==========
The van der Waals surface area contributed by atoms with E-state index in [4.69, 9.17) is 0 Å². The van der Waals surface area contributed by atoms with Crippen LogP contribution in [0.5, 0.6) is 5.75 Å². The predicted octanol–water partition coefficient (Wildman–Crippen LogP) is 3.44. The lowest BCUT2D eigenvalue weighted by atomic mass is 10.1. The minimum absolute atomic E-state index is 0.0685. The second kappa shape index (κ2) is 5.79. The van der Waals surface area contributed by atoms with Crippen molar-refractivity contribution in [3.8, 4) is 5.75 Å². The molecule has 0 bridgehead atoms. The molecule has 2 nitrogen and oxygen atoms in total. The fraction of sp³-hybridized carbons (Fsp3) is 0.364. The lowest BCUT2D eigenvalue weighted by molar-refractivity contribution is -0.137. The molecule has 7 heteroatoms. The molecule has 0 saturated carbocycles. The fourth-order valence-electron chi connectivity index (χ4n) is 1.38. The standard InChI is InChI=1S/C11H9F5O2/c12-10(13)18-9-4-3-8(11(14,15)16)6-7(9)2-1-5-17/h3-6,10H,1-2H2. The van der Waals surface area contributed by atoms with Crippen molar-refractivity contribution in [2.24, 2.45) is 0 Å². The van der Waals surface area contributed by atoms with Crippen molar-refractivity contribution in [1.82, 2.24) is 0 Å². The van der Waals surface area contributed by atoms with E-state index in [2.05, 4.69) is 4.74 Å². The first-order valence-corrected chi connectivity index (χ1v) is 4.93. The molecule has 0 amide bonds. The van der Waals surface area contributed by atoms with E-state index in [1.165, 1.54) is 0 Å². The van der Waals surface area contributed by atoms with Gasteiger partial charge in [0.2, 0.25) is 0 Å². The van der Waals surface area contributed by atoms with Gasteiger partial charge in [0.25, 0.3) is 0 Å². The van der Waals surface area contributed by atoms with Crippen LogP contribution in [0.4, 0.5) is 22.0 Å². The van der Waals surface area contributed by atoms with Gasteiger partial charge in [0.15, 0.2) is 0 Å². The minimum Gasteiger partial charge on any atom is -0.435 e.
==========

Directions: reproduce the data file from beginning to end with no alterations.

The van der Waals surface area contributed by atoms with E-state index in [4.69, 9.17) is 0 Å². The van der Waals surface area contributed by atoms with Crippen LogP contribution in [0.5, 0.6) is 5.75 Å². The predicted octanol–water partition coefficient (Wildman–Crippen LogP) is 3.44. The lowest BCUT2D eigenvalue weighted by atomic mass is 10.1. The minimum absolute atomic E-state index is 0.0685. The second kappa shape index (κ2) is 5.79. The van der Waals surface area contributed by atoms with Crippen molar-refractivity contribution in [3.8, 4) is 5.75 Å². The molecule has 0 bridgehead atoms. The molecule has 2 nitrogen and oxygen atoms in total. The fraction of sp³-hybridized carbons (Fsp3) is 0.364. The lowest BCUT2D eigenvalue weighted by molar-refractivity contribution is -0.137. The molecule has 7 heteroatoms. The molecule has 0 saturated carbocycles. The fourth-order valence-electron chi connectivity index (χ4n) is 1.38. The standard InChI is InChI=1S/C11H9F5O2/c12-10(13)18-9-4-3-8(11(14,15)16)6-7(9)2-1-5-17/h3-6,10H,1-2H2. The van der Waals surface area contributed by atoms with Crippen molar-refractivity contribution in [2.24, 2.45) is 0 Å². The van der Waals surface area contributed by atoms with Crippen molar-refractivity contribution in [1.82, 2.24) is 0 Å². The van der Waals surface area contributed by atoms with E-state index in [2.05, 4.69) is 4.74 Å². The first-order valence-corrected chi connectivity index (χ1v) is 4.93. The molecule has 0 amide bonds. The van der Waals surface area contributed by atoms with E-state index in [1.165, 1.54) is 0 Å². The van der Waals surface area contributed by atoms with Gasteiger partial charge in [0.2, 0.25) is 0 Å². The van der Waals surface area contributed by atoms with Gasteiger partial charge in [0.25, 0.3) is 0 Å². The van der Waals surface area contributed by atoms with Crippen LogP contribution in [0.4, 0.5) is 22.0 Å². The van der Waals surface area contributed by atoms with Gasteiger partial charge in [0.15, 0.2) is 0 Å². The minimum Gasteiger partial charge on any atom is -0.435 e.